The Conservatives have swept all 13 seats in Calgary, despite the Liberals winning a minority government in Monday’s federal election .

The rest of Alberta’s 34 seats also went blue, with the exception of Edmonton-Strathcona, where the NDP won. A minority government means that no party won the majority of seats (170) in the House of Commons. Instead, the party with the most seats will likely form government with the cooperation of other parties. 

Conservatives across the city were pleased with the local victories, but frustrated with the national results.

“Over the past four years, we’ve seen what a Liberal government has done. A lot of jobs lost in Alberta. I’m an engineering student and I know a lot of engineers who have lost their jobs,” said Tunde Adeniran, a supporter at the Conservative party rally downtown. 

At Greg McLean’s headquarters in Calgary Centre, supporters chanted the candidate’s name as he made his way into the building. McLean was declared the leader around 9 p.m., defeating former cabinet minister Kent Hehr.

Red scrapes through to win a minority government

According to Elections Canada the Liberals have won 157 of a possible 338 seats.

Parliament was dissolved on Sept. 11 and will remain not in session until the governor general invites the winning party to form government. 

In Calgary, both Liberal candidates that were thought to have a chance — Hehr and Nirmala Naidoo in Calgary-Skyview — were both defeated. 

Hehr said his heart was full and thanked his young supporters.

“The future is bright because of you guys,” he said in his concession speech.

Supporters still roll with Kent. Photo by Isabelle Bennett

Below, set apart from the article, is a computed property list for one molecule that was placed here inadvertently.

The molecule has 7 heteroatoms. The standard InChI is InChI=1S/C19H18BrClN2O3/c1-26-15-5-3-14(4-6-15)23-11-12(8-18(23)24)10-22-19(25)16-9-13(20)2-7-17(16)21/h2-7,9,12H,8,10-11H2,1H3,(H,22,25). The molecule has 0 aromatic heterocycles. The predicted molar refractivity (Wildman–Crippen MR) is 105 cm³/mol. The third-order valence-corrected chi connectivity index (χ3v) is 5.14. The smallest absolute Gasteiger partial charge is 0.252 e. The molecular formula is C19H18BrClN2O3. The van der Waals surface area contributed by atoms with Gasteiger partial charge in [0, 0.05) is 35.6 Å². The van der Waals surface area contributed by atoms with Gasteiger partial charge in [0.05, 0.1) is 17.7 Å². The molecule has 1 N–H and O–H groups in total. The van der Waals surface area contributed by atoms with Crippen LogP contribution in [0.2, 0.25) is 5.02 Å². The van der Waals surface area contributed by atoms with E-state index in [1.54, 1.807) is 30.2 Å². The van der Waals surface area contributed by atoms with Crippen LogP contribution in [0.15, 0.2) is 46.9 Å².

A Canada of many colours

Across the country, Elections Canada preliminary reports that the Conservatives hold 121 seats, Bloc Quebecois 32, the NDP 24, the Greens 3 and 1 independent.

The Green party tripled their seat total from last election, from one to three. Party Leader Elizabeth May won her seat in Saanich-Gulf Islands, as did colleagues on Vancouver Island and P.E.I.

Marco Reid looks hopeful leading up to the vote tally. Photo by Anosha Khan

The Bloc Quebecois took a modest portion of House with 32 seats. The People’s Party of Canada won no seats in this election. Not even leader Maxime Bernier won his Quebec riding.

Moving forward

Justin Trudeau’s first term in office was filled with scandals like SNC-Lavalin, brownface and alleged insider trading by Finance Minister Bill Morneau. 

Despite this, Trudeau will likely be the next Prime Minister of Canada. 

The Liberals have promised to get the Trans-Mountain pipeline built, to double down on their climate initiatives and to invest in the middle class. 

Goals like this will be more difficult to achieve with a minority government because the other parties combined hold more seats than the Liberals. One Calgary liberal supporter said they hoped the government would be able to move forward together.

“Politics should be a creative process where people sit down, and respectfully listen to come up with answers that will work…” said Duane Dawson, an eighth-year Liberal supporter.

“Like accommodation, not compromise.”

Editor | Sarah Green | sgreen@cjournal.ca